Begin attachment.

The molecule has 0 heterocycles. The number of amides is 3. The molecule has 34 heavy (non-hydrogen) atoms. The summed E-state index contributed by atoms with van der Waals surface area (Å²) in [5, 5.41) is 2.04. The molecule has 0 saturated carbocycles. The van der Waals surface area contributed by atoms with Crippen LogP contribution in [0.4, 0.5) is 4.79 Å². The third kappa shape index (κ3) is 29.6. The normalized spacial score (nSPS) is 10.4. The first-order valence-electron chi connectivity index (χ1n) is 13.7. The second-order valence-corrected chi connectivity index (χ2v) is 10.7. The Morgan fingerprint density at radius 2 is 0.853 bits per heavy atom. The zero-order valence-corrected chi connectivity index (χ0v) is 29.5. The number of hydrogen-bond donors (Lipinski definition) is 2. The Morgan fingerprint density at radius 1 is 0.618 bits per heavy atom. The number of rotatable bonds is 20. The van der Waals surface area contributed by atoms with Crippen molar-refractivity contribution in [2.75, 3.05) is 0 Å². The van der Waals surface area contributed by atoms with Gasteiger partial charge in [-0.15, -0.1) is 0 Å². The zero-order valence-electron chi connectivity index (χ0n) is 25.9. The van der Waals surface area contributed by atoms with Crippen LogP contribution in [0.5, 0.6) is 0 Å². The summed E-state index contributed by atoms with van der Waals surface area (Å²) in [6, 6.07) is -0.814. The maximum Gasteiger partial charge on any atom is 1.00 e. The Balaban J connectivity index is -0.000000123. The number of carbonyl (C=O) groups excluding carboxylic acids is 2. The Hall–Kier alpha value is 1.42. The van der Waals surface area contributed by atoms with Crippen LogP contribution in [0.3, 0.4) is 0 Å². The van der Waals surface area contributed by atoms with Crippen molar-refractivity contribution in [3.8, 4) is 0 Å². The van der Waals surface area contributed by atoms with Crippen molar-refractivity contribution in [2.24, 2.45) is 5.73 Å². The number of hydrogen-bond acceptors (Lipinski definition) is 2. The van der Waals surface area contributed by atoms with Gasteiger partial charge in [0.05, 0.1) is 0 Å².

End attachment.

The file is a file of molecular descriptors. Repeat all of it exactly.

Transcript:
The molecule has 0 heterocycles. The number of amides is 3. The molecule has 34 heavy (non-hydrogen) atoms. The summed E-state index contributed by atoms with van der Waals surface area (Å²) in [5, 5.41) is 2.04. The molecule has 0 saturated carbocycles. The van der Waals surface area contributed by atoms with Crippen LogP contribution in [0.4, 0.5) is 4.79 Å². The third kappa shape index (κ3) is 29.6. The normalized spacial score (nSPS) is 10.4. The first-order valence-electron chi connectivity index (χ1n) is 13.7. The second-order valence-corrected chi connectivity index (χ2v) is 10.7. The Morgan fingerprint density at radius 2 is 0.853 bits per heavy atom. The zero-order valence-corrected chi connectivity index (χ0v) is 29.5. The number of hydrogen-bond donors (Lipinski definition) is 2. The Morgan fingerprint density at radius 1 is 0.618 bits per heavy atom. The number of rotatable bonds is 20. The van der Waals surface area contributed by atoms with Crippen molar-refractivity contribution in [2.75, 3.05) is 0 Å². The van der Waals surface area contributed by atoms with Gasteiger partial charge in [-0.15, -0.1) is 0 Å². The zero-order valence-electron chi connectivity index (χ0n) is 25.9. The van der Waals surface area contributed by atoms with Crippen LogP contribution in [0.5, 0.6) is 0 Å². The summed E-state index contributed by atoms with van der Waals surface area (Å²) in [6, 6.07) is -0.814. The maximum Gasteiger partial charge on any atom is 1.00 e. The Balaban J connectivity index is -0.000000123. The number of carbonyl (C=O) groups excluding carboxylic acids is 2. The Hall–Kier alpha value is 1.42. The van der Waals surface area contributed by atoms with Crippen LogP contribution in [0.3, 0.4) is 0 Å². The van der Waals surface area contributed by atoms with Crippen molar-refractivity contribution in [3.8, 4) is 0 Å². The van der Waals surface area contributed by atoms with Crippen molar-refractivity contribution in [2.24, 2.45) is 5.73 Å². The number of hydrogen-bond acceptors (Lipinski definition) is 2. The van der Waals surface area contributed by atoms with Gasteiger partial charge in [0.05, 0.1) is 0 Å².